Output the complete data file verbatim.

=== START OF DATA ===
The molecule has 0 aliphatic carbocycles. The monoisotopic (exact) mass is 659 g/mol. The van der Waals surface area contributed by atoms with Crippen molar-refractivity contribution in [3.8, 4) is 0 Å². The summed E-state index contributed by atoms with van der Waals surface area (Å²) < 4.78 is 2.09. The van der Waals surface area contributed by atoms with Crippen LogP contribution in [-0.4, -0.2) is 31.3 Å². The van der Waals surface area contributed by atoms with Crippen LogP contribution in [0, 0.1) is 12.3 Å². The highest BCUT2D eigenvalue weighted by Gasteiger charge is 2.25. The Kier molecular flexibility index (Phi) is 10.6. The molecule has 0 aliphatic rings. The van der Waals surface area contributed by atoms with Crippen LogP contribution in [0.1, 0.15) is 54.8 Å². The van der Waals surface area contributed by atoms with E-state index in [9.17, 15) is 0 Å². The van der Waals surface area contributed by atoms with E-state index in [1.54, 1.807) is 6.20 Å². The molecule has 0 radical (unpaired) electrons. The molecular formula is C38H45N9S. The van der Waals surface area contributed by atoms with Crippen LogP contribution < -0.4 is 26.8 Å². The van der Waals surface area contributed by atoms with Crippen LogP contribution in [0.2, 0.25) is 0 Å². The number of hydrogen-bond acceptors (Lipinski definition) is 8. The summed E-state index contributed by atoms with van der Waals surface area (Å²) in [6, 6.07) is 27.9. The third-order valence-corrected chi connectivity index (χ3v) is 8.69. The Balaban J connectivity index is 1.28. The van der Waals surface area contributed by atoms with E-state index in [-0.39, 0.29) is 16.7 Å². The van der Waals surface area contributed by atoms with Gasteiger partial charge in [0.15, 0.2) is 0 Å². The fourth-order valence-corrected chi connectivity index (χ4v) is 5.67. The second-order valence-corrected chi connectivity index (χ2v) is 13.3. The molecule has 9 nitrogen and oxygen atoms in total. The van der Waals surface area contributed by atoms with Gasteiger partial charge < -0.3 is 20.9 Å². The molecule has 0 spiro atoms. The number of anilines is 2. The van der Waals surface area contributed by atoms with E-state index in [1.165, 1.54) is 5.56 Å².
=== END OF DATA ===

The molecule has 0 aliphatic carbocycles. The monoisotopic (exact) mass is 659 g/mol. The van der Waals surface area contributed by atoms with Crippen molar-refractivity contribution in [3.8, 4) is 0 Å². The summed E-state index contributed by atoms with van der Waals surface area (Å²) < 4.78 is 2.09. The van der Waals surface area contributed by atoms with Crippen LogP contribution in [-0.4, -0.2) is 31.3 Å². The van der Waals surface area contributed by atoms with Crippen LogP contribution in [0, 0.1) is 12.3 Å². The highest BCUT2D eigenvalue weighted by Gasteiger charge is 2.25. The Kier molecular flexibility index (Phi) is 10.6. The molecule has 0 aliphatic rings. The van der Waals surface area contributed by atoms with Crippen LogP contribution in [0.1, 0.15) is 54.8 Å². The van der Waals surface area contributed by atoms with E-state index in [9.17, 15) is 0 Å². The van der Waals surface area contributed by atoms with E-state index in [1.54, 1.807) is 6.20 Å². The molecule has 0 radical (unpaired) electrons. The molecular formula is C38H45N9S. The van der Waals surface area contributed by atoms with Crippen LogP contribution < -0.4 is 26.8 Å². The van der Waals surface area contributed by atoms with Crippen LogP contribution in [0.2, 0.25) is 0 Å². The number of hydrogen-bond acceptors (Lipinski definition) is 8. The summed E-state index contributed by atoms with van der Waals surface area (Å²) in [6, 6.07) is 27.9. The third-order valence-corrected chi connectivity index (χ3v) is 8.69. The Balaban J connectivity index is 1.28. The van der Waals surface area contributed by atoms with E-state index in [-0.39, 0.29) is 16.7 Å². The van der Waals surface area contributed by atoms with Gasteiger partial charge in [0.15, 0.2) is 0 Å². The fourth-order valence-corrected chi connectivity index (χ4v) is 5.67. The second-order valence-corrected chi connectivity index (χ2v) is 13.3. The molecule has 9 nitrogen and oxygen atoms in total. The van der Waals surface area contributed by atoms with Gasteiger partial charge < -0.3 is 20.9 Å². The molecule has 0 spiro atoms. The number of anilines is 2. The van der Waals surface area contributed by atoms with E-state index in [1.165, 1.54) is 5.56 Å².